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AL MARTINEZ

Hanging Out at Tiffany's

June 18, 1993|AL MARTINEZ

It was a media event two months in the planning, but it suffered from the restrictive qualities of a Baptist mixer. There was no yahoo there.

Then just as I was about to sneak away, a waitress dumped a tray of hors d'oeuvres over the back of a distinguished, silver-haired gentleman, and the party took off.

We were in the front showroom of Tiffany's in Beverly Hills. I had just been introduced to the patrician-appearing man when he bent over to pick something up off the polished floor.

At that precise moment, a waitress came smiling by and, apparently not seeing him hunched over, plowed right into him. Every goodie on the tray, including tiny pastry things and little pineapple yummies speared by toothpicks, went sliding off onto his $700 sport coat.

He came up from his bent position not quite sure what was going on, with the waitress rubbing frantically at his back and me staring at the grease spots and thinking what a great party-starter.

The press agent who introduced us just kept right on talking as though nothing had happened, the way press agents have done since Jesus hired Peter. The waitress disappeared from sight and has never been seen alive again.

Meanwhile, the food-spattered victim removed his jacket, looked at the stains, then put it back on without changing expressions. When I suggested he might send Tiffany the bill, he said, somewhat testily, "No, I won't do that." Hell, I don't care.

*

Up until then I had been characteristically ill-at-ease, since I am not often invited to major media events in Beverly Hills, and never to one at Tiffany's. But when the waitress dumped the canapes over the guy, I figured this was my kind of doo-dah and relaxed. Let the good times roll.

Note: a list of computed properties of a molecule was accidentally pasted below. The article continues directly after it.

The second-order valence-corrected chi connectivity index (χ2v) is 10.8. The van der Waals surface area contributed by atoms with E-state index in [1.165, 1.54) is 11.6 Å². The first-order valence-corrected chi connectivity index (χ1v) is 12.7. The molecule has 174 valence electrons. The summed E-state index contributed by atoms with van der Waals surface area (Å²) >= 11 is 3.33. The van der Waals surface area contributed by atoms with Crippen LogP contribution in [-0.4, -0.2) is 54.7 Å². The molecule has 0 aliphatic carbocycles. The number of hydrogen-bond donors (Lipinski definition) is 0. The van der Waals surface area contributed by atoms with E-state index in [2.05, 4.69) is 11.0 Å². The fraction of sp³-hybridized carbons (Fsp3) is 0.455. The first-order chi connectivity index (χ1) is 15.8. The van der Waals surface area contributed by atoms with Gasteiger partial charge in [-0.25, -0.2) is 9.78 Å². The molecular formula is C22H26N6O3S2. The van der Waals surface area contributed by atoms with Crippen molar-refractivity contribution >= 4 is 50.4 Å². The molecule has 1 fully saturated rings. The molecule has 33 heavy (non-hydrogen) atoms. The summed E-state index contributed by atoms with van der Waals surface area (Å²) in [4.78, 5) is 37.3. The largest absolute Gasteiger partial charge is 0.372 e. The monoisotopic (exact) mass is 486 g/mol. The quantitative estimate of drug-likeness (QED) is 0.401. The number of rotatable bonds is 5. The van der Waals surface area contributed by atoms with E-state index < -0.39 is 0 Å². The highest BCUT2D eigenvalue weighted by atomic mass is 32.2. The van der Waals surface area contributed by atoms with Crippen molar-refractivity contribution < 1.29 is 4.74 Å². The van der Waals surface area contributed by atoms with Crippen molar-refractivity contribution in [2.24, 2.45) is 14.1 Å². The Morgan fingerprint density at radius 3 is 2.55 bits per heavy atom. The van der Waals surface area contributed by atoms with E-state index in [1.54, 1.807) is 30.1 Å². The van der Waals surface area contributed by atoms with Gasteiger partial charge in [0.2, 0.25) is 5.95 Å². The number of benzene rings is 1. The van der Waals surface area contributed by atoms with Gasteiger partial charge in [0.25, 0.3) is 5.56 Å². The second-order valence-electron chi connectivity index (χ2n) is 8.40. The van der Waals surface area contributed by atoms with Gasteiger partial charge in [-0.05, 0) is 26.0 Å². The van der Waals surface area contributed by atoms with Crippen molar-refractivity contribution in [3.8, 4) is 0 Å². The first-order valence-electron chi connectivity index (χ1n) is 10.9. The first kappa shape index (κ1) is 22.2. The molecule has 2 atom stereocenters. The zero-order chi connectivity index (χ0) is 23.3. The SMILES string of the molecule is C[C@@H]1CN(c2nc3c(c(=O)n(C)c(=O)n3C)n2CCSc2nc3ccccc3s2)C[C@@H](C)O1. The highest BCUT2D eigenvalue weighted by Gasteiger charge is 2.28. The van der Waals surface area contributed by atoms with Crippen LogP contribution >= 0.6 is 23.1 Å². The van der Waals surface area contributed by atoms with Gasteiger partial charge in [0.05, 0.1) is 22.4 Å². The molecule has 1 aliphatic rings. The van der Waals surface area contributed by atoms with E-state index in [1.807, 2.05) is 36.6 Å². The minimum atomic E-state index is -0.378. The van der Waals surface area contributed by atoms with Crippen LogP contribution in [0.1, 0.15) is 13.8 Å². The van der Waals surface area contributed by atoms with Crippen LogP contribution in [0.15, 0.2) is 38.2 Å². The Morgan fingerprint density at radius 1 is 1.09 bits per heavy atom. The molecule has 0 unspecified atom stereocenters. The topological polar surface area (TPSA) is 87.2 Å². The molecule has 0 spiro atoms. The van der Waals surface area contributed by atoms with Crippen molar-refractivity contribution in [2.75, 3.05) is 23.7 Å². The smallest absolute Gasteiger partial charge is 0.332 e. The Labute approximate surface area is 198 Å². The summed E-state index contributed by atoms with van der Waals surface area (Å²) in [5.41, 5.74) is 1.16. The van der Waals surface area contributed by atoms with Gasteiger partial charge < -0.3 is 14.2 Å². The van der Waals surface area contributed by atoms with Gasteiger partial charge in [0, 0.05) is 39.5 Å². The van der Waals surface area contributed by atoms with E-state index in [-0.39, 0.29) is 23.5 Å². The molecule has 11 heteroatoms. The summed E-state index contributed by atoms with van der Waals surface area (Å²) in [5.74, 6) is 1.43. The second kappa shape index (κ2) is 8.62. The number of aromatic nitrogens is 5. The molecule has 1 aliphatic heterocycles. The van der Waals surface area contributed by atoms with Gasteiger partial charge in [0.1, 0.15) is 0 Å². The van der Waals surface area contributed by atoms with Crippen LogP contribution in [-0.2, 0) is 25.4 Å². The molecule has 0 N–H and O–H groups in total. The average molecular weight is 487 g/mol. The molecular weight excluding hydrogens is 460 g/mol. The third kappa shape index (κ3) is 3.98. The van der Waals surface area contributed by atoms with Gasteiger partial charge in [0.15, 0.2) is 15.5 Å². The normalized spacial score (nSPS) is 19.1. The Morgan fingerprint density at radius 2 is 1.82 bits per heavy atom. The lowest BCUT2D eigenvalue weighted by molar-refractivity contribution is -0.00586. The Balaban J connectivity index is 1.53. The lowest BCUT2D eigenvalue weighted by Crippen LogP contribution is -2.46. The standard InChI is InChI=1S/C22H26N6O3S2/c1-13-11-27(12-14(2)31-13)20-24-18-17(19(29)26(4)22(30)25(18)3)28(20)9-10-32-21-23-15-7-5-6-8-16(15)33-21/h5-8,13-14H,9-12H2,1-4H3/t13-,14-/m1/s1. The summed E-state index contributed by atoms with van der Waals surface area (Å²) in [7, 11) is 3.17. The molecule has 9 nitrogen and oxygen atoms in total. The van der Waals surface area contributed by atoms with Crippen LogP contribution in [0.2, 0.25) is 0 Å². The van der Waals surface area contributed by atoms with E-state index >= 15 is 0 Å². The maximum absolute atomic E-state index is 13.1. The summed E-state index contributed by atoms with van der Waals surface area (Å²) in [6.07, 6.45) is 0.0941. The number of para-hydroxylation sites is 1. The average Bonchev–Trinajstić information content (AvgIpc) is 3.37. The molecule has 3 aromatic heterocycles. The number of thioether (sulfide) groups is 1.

I was at a party in Oakland once where Raincoat Jones was being honored for his 25th vagrancy arrest and the hostess, annoyed at something he said, dumped a bowl of clam dip over his head. It was such a hit that at every arrest thereafter they had a clam dip party in which Raincoat was adorned with a bowl of the same. That's Oakland for you.

Anyhow, a breakfast at Tiffany's (get it?) was to celebrate the 100th anniversary of Broadway, which seems a thin excuse for a party since they meant the Broadway in New York, but it did what it was supposed to do. Television cameramen rushed to the scene like wildebeests crossing the Masai Mara.

In fact, when someone from a public relations company invited me to attend, they extended the invitation to "you and your crew." It was a message left on my answering machine, so I had no opportunity to explain I wasn't a television station, and newspaper columnists traditionally do not have crews. We are sometimes given desks, but that's it.

One reason for the party being held where it was is that the Gershwins once lived in Beverly Hills, a fact pointed out by the town's mayor, Max Salter, who manages to be ebullient and feisty at the same time but, to the best of my knowledge, has never been arrested for drunk driving.

*

The stars of the musical "Crazy for You," James Brennan and Karen Ziemba, were the most important celebrities to attend the breakfast. "Crazy" is at the Shubert and is composed of Gershwin music, which is why Brennan and Ziemba were there, straining to look pleased and honored.

I wandered aimlessly through the crowd, trailed by my ghostly crew, and came face to face with John S. Petterson, who is vice president of Tiffany & Co. There are two ts in Petterson just as there are two fs in Tiffany. I'm not saying it took that to get the job of vice president, but if it were offered me there'd be two rs in Marrtinez.

We were chatting pleasantly, which is what you do with Tiffany executives, when a scruffy guy with a myopic squint shouldered up and said he was a free-lance writer with Der-Something from Frankfurt and would I mind if he listened in.

I said OK, but began to suspect his credentials when he asked to borrow a pen and some notebook paper and then spent most of his time reaching for the chow passing by on trays. He left well-fed but noteless.

During all of this, two fanfare trumpets blasted bits of Gershwin music from the roof of Tiffany's, adding a kind of surreal touch to the whole fetechampetre. James Brennan, who is from New Jersey, took it all in and said he thought he was beginning to like L.A. more, then added thoughtfully, "Maybe I'm just beginning to hate it less."

As I left, the valet-parker shut the car door on my foot. I couldn't help but smile to myself. He probably recognized me.

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